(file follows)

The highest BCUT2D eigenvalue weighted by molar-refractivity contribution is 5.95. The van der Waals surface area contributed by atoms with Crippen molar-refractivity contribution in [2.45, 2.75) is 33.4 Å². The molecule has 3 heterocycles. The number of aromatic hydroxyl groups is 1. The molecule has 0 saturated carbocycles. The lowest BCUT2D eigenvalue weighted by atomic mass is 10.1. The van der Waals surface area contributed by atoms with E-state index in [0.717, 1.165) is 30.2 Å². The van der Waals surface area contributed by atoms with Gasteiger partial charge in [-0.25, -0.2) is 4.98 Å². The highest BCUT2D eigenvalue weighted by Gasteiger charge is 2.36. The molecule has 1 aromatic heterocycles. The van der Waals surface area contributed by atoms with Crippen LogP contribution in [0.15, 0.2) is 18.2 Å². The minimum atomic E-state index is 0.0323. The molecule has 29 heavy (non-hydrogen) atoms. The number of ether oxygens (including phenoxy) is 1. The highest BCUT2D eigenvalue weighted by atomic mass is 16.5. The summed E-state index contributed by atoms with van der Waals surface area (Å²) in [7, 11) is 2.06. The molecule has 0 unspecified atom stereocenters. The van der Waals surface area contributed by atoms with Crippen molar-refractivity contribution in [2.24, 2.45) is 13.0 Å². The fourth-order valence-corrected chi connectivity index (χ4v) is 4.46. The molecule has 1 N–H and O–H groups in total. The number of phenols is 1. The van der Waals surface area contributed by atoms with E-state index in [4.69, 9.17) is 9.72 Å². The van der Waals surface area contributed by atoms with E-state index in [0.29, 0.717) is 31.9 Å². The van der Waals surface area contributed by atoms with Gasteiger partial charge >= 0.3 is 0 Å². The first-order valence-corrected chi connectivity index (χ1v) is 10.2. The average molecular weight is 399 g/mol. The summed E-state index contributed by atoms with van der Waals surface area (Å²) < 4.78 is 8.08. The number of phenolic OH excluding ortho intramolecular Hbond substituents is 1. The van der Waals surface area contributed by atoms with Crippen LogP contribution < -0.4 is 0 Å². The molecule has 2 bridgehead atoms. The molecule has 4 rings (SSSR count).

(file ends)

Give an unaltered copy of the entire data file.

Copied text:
The highest BCUT2D eigenvalue weighted by molar-refractivity contribution is 5.95. The van der Waals surface area contributed by atoms with Crippen molar-refractivity contribution in [2.45, 2.75) is 33.4 Å². The molecule has 3 heterocycles. The number of aromatic hydroxyl groups is 1. The molecule has 0 saturated carbocycles. The lowest BCUT2D eigenvalue weighted by atomic mass is 10.1. The van der Waals surface area contributed by atoms with E-state index in [0.717, 1.165) is 30.2 Å². The van der Waals surface area contributed by atoms with Gasteiger partial charge in [-0.25, -0.2) is 4.98 Å². The highest BCUT2D eigenvalue weighted by Gasteiger charge is 2.36. The molecule has 1 aromatic heterocycles. The van der Waals surface area contributed by atoms with Crippen LogP contribution in [0.15, 0.2) is 18.2 Å². The minimum atomic E-state index is 0.0323. The molecule has 29 heavy (non-hydrogen) atoms. The number of ether oxygens (including phenoxy) is 1. The highest BCUT2D eigenvalue weighted by atomic mass is 16.5. The summed E-state index contributed by atoms with van der Waals surface area (Å²) in [7, 11) is 2.06. The molecule has 0 unspecified atom stereocenters. The van der Waals surface area contributed by atoms with Crippen molar-refractivity contribution in [2.24, 2.45) is 13.0 Å². The fourth-order valence-corrected chi connectivity index (χ4v) is 4.46. The molecule has 1 N–H and O–H groups in total. The number of phenols is 1. The van der Waals surface area contributed by atoms with E-state index in [4.69, 9.17) is 9.72 Å². The van der Waals surface area contributed by atoms with E-state index in [0.29, 0.717) is 31.9 Å². The van der Waals surface area contributed by atoms with Gasteiger partial charge >= 0.3 is 0 Å². The first-order valence-corrected chi connectivity index (χ1v) is 10.2. The average molecular weight is 399 g/mol. The summed E-state index contributed by atoms with van der Waals surface area (Å²) < 4.78 is 8.08. The number of phenolic OH excluding ortho intramolecular Hbond substituents is 1. The van der Waals surface area contributed by atoms with Crippen LogP contribution < -0.4 is 0 Å². The molecule has 2 bridgehead atoms. The molecule has 4 rings (SSSR count).